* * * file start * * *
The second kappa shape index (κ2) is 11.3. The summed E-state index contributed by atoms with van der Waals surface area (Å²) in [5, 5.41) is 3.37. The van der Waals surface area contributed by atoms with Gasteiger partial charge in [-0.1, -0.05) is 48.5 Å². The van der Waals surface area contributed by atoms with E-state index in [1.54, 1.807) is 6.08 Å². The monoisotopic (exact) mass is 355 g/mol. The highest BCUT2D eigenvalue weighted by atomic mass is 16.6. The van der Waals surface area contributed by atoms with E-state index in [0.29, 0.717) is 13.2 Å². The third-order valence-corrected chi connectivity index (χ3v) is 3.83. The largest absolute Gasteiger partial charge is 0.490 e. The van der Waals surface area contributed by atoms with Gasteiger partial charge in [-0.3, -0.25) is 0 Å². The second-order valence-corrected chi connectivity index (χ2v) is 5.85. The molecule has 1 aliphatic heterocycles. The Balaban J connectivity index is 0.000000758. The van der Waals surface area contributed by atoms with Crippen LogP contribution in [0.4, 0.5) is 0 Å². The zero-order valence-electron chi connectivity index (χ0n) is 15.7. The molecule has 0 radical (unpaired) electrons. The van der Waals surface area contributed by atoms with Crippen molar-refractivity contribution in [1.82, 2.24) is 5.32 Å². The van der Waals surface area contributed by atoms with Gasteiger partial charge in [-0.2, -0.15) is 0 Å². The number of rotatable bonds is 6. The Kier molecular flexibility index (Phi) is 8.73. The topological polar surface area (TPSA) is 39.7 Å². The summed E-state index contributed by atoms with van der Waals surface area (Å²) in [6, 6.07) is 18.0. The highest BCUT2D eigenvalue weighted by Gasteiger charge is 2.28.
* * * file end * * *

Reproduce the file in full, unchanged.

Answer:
The second kappa shape index (κ2) is 11.3. The summed E-state index contributed by atoms with van der Waals surface area (Å²) in [5, 5.41) is 3.37. The van der Waals surface area contributed by atoms with Gasteiger partial charge in [-0.1, -0.05) is 48.5 Å². The van der Waals surface area contributed by atoms with E-state index in [1.54, 1.807) is 6.08 Å². The monoisotopic (exact) mass is 355 g/mol. The highest BCUT2D eigenvalue weighted by atomic mass is 16.6. The van der Waals surface area contributed by atoms with E-state index in [0.29, 0.717) is 13.2 Å². The third-order valence-corrected chi connectivity index (χ3v) is 3.83. The largest absolute Gasteiger partial charge is 0.490 e. The van der Waals surface area contributed by atoms with Gasteiger partial charge in [-0.3, -0.25) is 0 Å². The second-order valence-corrected chi connectivity index (χ2v) is 5.85. The molecule has 1 aliphatic heterocycles. The Balaban J connectivity index is 0.000000758. The van der Waals surface area contributed by atoms with Crippen LogP contribution in [0.4, 0.5) is 0 Å². The zero-order valence-electron chi connectivity index (χ0n) is 15.7. The molecule has 0 radical (unpaired) electrons. The van der Waals surface area contributed by atoms with Crippen molar-refractivity contribution in [1.82, 2.24) is 5.32 Å². The van der Waals surface area contributed by atoms with Gasteiger partial charge in [-0.2, -0.15) is 0 Å². The number of rotatable bonds is 6. The Kier molecular flexibility index (Phi) is 8.73. The topological polar surface area (TPSA) is 39.7 Å². The summed E-state index contributed by atoms with van der Waals surface area (Å²) in [6, 6.07) is 18.0. The highest BCUT2D eigenvalue weighted by Gasteiger charge is 2.28.